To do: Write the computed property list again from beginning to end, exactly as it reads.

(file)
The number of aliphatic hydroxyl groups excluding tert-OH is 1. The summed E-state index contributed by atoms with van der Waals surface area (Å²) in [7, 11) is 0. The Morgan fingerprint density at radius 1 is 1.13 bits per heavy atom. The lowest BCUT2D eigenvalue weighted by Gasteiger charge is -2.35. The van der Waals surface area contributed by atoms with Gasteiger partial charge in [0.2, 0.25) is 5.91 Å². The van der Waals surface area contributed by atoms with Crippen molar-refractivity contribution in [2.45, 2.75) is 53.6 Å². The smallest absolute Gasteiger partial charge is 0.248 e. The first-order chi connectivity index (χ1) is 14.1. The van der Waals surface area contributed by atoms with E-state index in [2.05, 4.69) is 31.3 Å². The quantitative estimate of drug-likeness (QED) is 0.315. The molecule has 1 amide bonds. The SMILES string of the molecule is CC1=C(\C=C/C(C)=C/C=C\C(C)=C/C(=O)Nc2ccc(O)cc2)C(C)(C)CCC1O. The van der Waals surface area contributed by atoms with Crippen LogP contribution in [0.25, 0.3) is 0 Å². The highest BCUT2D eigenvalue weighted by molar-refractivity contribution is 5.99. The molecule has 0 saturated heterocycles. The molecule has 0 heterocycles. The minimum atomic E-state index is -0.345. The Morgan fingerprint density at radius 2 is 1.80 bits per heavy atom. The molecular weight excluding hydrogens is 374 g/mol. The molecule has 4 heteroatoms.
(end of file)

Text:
The number of aliphatic hydroxyl groups excluding tert-OH is 1. The summed E-state index contributed by atoms with van der Waals surface area (Å²) in [7, 11) is 0. The Morgan fingerprint density at radius 1 is 1.13 bits per heavy atom. The lowest BCUT2D eigenvalue weighted by Gasteiger charge is -2.35. The van der Waals surface area contributed by atoms with Gasteiger partial charge in [0.2, 0.25) is 5.91 Å². The van der Waals surface area contributed by atoms with Crippen molar-refractivity contribution in [2.45, 2.75) is 53.6 Å². The smallest absolute Gasteiger partial charge is 0.248 e. The first-order chi connectivity index (χ1) is 14.1. The van der Waals surface area contributed by atoms with E-state index in [2.05, 4.69) is 31.3 Å². The quantitative estimate of drug-likeness (QED) is 0.315. The molecule has 1 amide bonds. The SMILES string of the molecule is CC1=C(\C=C/C(C)=C/C=C\C(C)=C/C(=O)Nc2ccc(O)cc2)C(C)(C)CCC1O. The van der Waals surface area contributed by atoms with Crippen LogP contribution in [0.25, 0.3) is 0 Å². The highest BCUT2D eigenvalue weighted by molar-refractivity contribution is 5.99. The molecule has 0 saturated heterocycles. The molecule has 0 heterocycles. The minimum atomic E-state index is -0.345. The Morgan fingerprint density at radius 2 is 1.80 bits per heavy atom. The molecular weight excluding hydrogens is 374 g/mol. The molecule has 4 heteroatoms.